Looking for value in the deal sweet spot

With plenty of assets out there but a dearth of deals, biopharma’s problem right now seems to be valuation. Or, more accurately, the gap between what a seller believes itself to be worth and what a potential buyer is willing to pay.

Novartis’s chief executive, Joe Jimenez, summed up the issue on the group’s earnings call this week, saying the Swiss company was having trouble finding attractive assets in its $2-5bn sweet spot. An analysis by EP Vantage reveals various targets at this price, but his comments suggest that investors have priced many out of the market (see table below).

A clearly overvalued example is Axovant, which has a market cap of nearly $2.5bn despite not yet having phase III data for its highly risky Alzheimer’s project intepirdine. It is hard to see who would want to buy the company before this readout – due in September – and equally hard to foresee this trial succeeding.

The analysis looks at companies currently capitalised at $1.5-4bn, on the grounds that a likely takout price would have to include a premium above the valuation ascribed to it by the markets.

Selected companies in the $1.5-4bn range
Company Market cap ($bn) 2017e sales ($m)
Portola Pharmaceuticals 3.7 61
Puma Biotechnology 3.5 26
Juno Therapeutics 3.0 52
GW Pharmaceuticals 2.8 12
Agios Pharmaceuticals 2.7 56
Axovant Sciences 2.5 -
Loxo Oncology 2.2 -
Pacira Pharmaceuticals 2.0 309
Theravance Biopharma 2.0 27
Sarepta Therapeutics 1.9 125
Source: EvaluatePharma.

Another high-risk/high-reward bet would be Juno Therapeutics, a specialist in CAR-T therapy, which has generated much excitement but still has safety questions hanging over it. Of course, Novartis already has a presence here so is unlikely to be interested, but Juno could entice a rival big drugmaker.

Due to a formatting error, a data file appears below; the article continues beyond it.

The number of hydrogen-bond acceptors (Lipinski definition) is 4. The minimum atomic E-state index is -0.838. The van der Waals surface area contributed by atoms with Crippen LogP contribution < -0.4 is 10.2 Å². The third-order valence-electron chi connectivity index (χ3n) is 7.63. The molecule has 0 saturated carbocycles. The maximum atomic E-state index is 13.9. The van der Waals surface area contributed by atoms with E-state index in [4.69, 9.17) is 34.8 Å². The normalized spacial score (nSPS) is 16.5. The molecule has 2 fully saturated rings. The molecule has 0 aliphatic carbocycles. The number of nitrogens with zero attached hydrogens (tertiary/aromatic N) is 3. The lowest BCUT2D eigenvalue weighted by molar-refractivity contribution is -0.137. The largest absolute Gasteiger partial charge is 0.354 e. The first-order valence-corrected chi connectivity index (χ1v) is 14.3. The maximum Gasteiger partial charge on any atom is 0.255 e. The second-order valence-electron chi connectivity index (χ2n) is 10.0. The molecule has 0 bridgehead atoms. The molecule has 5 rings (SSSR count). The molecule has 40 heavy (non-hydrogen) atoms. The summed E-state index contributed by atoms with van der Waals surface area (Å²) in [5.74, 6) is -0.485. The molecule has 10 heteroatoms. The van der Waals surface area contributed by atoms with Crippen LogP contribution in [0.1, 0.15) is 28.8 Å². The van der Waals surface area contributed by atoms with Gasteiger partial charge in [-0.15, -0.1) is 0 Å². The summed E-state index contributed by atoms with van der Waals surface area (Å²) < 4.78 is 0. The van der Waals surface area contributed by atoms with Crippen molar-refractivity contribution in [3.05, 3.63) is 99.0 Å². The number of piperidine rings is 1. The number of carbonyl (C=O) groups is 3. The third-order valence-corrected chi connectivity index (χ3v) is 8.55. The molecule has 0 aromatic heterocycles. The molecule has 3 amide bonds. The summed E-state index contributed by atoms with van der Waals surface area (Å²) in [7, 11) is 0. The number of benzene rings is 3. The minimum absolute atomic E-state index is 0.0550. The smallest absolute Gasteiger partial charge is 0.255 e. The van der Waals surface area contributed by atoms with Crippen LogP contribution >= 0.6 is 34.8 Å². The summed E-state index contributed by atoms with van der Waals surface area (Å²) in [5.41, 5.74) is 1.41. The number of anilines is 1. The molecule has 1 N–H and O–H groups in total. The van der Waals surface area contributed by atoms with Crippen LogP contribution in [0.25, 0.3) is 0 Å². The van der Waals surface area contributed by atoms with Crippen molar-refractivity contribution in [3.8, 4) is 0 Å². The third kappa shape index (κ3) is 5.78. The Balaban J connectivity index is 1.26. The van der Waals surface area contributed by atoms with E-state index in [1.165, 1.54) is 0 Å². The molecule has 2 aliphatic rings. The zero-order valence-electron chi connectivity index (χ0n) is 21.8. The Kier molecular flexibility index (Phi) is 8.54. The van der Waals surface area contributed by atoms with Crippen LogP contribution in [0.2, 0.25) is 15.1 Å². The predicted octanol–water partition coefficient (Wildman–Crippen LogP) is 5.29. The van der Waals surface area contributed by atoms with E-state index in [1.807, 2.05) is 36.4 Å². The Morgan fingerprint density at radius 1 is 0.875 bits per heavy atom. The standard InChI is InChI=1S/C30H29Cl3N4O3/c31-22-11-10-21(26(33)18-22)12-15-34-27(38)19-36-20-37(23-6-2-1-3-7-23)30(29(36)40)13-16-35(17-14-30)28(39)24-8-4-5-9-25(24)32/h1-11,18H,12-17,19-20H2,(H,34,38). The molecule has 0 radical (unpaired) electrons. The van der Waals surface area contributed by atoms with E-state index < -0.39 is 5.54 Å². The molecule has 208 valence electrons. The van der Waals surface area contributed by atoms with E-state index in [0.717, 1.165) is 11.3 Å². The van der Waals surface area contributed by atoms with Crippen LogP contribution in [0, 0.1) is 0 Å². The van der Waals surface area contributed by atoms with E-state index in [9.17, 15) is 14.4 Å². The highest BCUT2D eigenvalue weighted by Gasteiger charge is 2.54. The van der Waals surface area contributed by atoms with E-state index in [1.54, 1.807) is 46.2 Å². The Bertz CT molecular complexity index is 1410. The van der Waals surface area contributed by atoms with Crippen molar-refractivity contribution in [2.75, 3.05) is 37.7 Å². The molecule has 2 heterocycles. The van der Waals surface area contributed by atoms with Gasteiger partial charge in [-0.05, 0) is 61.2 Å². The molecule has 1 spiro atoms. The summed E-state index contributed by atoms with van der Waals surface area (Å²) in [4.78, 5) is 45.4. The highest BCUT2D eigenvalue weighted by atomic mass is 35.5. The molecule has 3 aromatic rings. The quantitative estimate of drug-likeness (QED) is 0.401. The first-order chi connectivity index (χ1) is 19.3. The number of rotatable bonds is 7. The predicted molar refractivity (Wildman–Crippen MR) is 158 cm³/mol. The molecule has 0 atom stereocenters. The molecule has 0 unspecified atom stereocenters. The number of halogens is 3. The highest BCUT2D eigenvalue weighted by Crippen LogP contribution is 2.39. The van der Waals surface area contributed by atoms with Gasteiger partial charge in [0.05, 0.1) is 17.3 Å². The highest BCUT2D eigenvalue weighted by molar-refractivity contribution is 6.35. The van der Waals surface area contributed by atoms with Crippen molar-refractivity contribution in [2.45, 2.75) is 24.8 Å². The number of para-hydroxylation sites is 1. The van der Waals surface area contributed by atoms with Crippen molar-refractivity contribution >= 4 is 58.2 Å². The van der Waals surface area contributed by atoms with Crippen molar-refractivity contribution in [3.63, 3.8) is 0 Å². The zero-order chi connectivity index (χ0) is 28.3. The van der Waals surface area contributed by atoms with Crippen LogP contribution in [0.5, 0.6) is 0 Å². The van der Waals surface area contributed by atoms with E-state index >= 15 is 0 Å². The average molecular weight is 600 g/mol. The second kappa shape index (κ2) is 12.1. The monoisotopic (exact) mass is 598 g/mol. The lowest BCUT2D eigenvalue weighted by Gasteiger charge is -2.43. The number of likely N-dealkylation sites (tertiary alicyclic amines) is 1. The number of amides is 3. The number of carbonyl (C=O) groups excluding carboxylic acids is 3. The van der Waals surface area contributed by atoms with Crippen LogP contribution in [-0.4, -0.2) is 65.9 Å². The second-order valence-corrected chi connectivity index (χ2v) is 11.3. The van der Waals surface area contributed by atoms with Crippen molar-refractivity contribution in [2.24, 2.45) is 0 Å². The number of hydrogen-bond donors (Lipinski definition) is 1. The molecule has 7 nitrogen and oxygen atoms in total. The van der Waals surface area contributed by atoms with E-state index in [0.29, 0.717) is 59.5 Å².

Meanwhile, a takeover premium already seems baked into GW Pharmaceuticals’ valuation. The UK-based company has been talked about as an acquisition target since it first tasted success with its anti-epilepsy project Epidiolex but, with its price tag looking rich, bigger players seem unlikely to bite.

Portola and Puma look more likely targets, having recently bagged unexpected approvals for their lead projects.

Puma in particular looks more fairly valued than it did a couple of years ago, when takeout speculation drove the stock to unrealistic levels. The opportunity for its breast cancer pill is now clearer, and a bigger cancer specialist might think it can do a better job of selling Nerlynx, in spite of its link with severe diarrhoea.

Walking taller

Sarepta also suddenly looks more attractive after pleasantly surprising investors with its second quarter and raising full-year sales guidance for its Duchenne muscular dystrophy drug Exondys 51.

This week’s Biomarin settlement, which will see Sarepta pay its rival royalties of 5% and 8% in the US and Europe respectively, will put a dent in future profits. However, during yesterday’s earnings call Sarepta's new chief executive, Douglas Ingram, maintained that the agreement would remove distractions and allow the group to focus on selling Exondys 51 and developing new therapies.

He described Sarepta as “among the most undervalued and underappreciated companies” in biotech and, with a market cap of $1.8bn, the group is more reasonably priced than the others in this analysis.

But the company is still targeting a tiny portion of an already small market, and is having problems getting payers on board to boot. Investors piling into the stock today – Sarepta opened up 20% – may have unrealistic expectations of the price tag the company might command.

Mr Jimenez’s protestations aside, takeouts within Novartis’s sweet spot are getting done. Most recently Fresenius bought Akorn for $4.3bn, though as this was driven by the latter’s pharmacy and clinic network it does not fit well with the typical biopharma business model.

Other deals have been focused on expansion within a specific speciality area, with Allergan buying Tobira, Vifor taking out Relypsa and Astrazeneca swooping on ZS Pharma. Celgene in particular has seen the need to grow its haematology pipeline, and the cost of Acetylon and Engmab did not stop it buying these private companies.

Indeed, it is in the interest of acquirers like Novartis to talk down the value of targets. But as long as biotech investors banking on takeouts unwittingly price their assets out of acquirers' reach the slowdown in deals seen this year will likely continue.

To contact the writer of this story email Madeleine Armstrong, Jacob Plieth or Edwin Elmhirst in London at [email protected] or follow @ByMadeleineA, @JacobPlieth or @EdwinElmhirst on Twitter

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